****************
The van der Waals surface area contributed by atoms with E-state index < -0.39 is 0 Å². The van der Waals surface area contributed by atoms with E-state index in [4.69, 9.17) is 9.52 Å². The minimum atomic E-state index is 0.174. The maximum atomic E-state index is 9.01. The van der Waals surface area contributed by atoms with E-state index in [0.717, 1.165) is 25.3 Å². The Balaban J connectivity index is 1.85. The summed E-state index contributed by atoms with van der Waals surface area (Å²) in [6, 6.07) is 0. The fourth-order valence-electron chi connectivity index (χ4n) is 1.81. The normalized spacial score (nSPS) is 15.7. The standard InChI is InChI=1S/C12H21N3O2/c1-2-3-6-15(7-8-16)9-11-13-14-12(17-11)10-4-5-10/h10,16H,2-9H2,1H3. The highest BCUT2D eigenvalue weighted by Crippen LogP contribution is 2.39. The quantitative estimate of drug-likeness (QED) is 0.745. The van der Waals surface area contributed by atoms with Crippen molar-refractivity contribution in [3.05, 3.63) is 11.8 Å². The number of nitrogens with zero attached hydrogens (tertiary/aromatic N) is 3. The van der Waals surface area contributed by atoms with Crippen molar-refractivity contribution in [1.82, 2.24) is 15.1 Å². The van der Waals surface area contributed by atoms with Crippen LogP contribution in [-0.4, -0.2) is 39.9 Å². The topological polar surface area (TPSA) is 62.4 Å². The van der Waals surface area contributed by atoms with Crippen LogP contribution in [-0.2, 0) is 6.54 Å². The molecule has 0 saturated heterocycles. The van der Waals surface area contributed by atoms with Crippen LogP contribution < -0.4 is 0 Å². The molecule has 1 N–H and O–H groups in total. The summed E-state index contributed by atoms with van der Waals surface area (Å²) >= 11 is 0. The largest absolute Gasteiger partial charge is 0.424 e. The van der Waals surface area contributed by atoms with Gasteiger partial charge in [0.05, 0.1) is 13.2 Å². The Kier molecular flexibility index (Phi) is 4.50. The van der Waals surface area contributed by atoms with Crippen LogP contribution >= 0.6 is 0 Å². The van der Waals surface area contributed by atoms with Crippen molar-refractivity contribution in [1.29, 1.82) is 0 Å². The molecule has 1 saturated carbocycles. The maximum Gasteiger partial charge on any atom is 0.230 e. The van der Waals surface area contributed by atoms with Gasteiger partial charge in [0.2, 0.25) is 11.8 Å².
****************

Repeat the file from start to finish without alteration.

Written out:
The van der Waals surface area contributed by atoms with E-state index < -0.39 is 0 Å². The van der Waals surface area contributed by atoms with E-state index in [4.69, 9.17) is 9.52 Å². The minimum atomic E-state index is 0.174. The maximum atomic E-state index is 9.01. The van der Waals surface area contributed by atoms with E-state index in [0.717, 1.165) is 25.3 Å². The Balaban J connectivity index is 1.85. The summed E-state index contributed by atoms with van der Waals surface area (Å²) in [6, 6.07) is 0. The fourth-order valence-electron chi connectivity index (χ4n) is 1.81. The normalized spacial score (nSPS) is 15.7. The standard InChI is InChI=1S/C12H21N3O2/c1-2-3-6-15(7-8-16)9-11-13-14-12(17-11)10-4-5-10/h10,16H,2-9H2,1H3. The highest BCUT2D eigenvalue weighted by Crippen LogP contribution is 2.39. The quantitative estimate of drug-likeness (QED) is 0.745. The van der Waals surface area contributed by atoms with Crippen molar-refractivity contribution in [3.05, 3.63) is 11.8 Å². The number of nitrogens with zero attached hydrogens (tertiary/aromatic N) is 3. The van der Waals surface area contributed by atoms with Crippen molar-refractivity contribution in [1.82, 2.24) is 15.1 Å². The van der Waals surface area contributed by atoms with Crippen LogP contribution in [-0.4, -0.2) is 39.9 Å². The topological polar surface area (TPSA) is 62.4 Å². The van der Waals surface area contributed by atoms with Crippen LogP contribution in [-0.2, 0) is 6.54 Å². The molecule has 0 saturated heterocycles. The van der Waals surface area contributed by atoms with Crippen LogP contribution < -0.4 is 0 Å². The molecule has 1 N–H and O–H groups in total. The summed E-state index contributed by atoms with van der Waals surface area (Å²) >= 11 is 0. The largest absolute Gasteiger partial charge is 0.424 e. The van der Waals surface area contributed by atoms with Gasteiger partial charge in [0.05, 0.1) is 13.2 Å². The Kier molecular flexibility index (Phi) is 4.50. The van der Waals surface area contributed by atoms with Crippen LogP contribution >= 0.6 is 0 Å². The van der Waals surface area contributed by atoms with Crippen molar-refractivity contribution in [1.29, 1.82) is 0 Å². The molecule has 1 saturated carbocycles. The maximum Gasteiger partial charge on any atom is 0.230 e. The van der Waals surface area contributed by atoms with Gasteiger partial charge in [0.2, 0.25) is 11.8 Å².